“[Music] is all I’ve known; it’s all I’ve done.”

I was amazed by Andrew’s playing style – a bit of lead, combined with percussive technique all on acoustic guitar. Very reminiscent of Tommy Emmanuel, which (no surprise) was an influence for him.

Andrew is new in Melbourne, after moving down from NSW and a short stint in Tasmania. He works 45-50 hours a week. Despite this, he has had a range of success in music in the past couple of years.

Back when myspace was a thing (before facebook) he was discovered and his music was played abroad. Nowadays he’s been out of the ‘gig game’ for the past 11 months or so, and tonight was his first night back into it officially!

“I don’t care about the money, I’m working 50 hours a week, I’m paying the bills. I just love to play and I really need to get back into it.”

On giving advice to other musicians on the local scene:

“Just do it. The only person to hold you back is yourself. Just f***ing do it. At the end of the day it’s up to you to determine what success means to you.”

On commenting about people who don’t check out live music at the grass roots level:

“Everything on the radio came from somewhere. At one point it was someone’s pride and joy at a local venue like this one.”

Andrew plays a range of music and a range of instruments and I was pleased to learn that he has an EP coming out in early March this year.

Keep up to date with it here and listen to his originals so far – truly great tracks! http://www.reverbnation.com/andrewthomsonband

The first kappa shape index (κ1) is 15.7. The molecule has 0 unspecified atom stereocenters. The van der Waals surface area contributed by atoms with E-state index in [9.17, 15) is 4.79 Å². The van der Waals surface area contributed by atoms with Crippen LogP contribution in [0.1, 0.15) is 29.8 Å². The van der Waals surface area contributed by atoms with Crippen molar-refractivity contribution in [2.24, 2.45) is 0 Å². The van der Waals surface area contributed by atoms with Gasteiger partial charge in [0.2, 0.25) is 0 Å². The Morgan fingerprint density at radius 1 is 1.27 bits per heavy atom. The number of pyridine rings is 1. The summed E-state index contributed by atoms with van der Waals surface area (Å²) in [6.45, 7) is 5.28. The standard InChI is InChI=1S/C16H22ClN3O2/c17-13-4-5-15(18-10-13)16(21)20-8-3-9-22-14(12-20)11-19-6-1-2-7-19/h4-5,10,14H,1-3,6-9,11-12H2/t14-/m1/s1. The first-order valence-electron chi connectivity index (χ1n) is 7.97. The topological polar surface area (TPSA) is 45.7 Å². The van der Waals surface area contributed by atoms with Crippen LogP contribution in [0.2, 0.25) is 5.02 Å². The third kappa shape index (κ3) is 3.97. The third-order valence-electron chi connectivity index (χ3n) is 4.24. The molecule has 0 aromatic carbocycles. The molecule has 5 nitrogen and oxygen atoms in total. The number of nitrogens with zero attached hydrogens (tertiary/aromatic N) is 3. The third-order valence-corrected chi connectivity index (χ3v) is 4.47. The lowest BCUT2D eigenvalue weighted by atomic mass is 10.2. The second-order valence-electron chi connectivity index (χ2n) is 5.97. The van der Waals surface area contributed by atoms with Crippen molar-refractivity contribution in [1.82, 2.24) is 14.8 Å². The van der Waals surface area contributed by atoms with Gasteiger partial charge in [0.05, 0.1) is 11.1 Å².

Richard Batty

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“Give new talent a chance and be open-minded. Always be looking for new music and musicians.”

I was captivated by Richard’s charismatic performance and highly talented guitar playing and singing.

He plays originals which are in the folk/pop genre, with inspiration from the likes of Bob Dylan and Tim Hardin.

He is actually visiting from the UK where he is a self-employed musician. Music is literally his life with steady gig schedules 4 days a week.

“It seems you’re pretty well established in the music scene. Why do you play Open Mics?”

“To take it to the next level and forward my music career.”

It seems Open Mic nights cater to musicians at all levels in their careers. From hobby-musicians right up to the artists with EP’s recorded and tracks available commercially.

On giving advice to other musicians on the local scene:

“Have confidence! Play your own material as much as you can.”

On commenting about people who don’t check out live music at the grass roots level:

“Give new talent a chance and be open-minded. Always be looking for new music and musicians.”

Be sure to check out his talent on his website –  http://richardbattymusic.com/

Nick Evangelou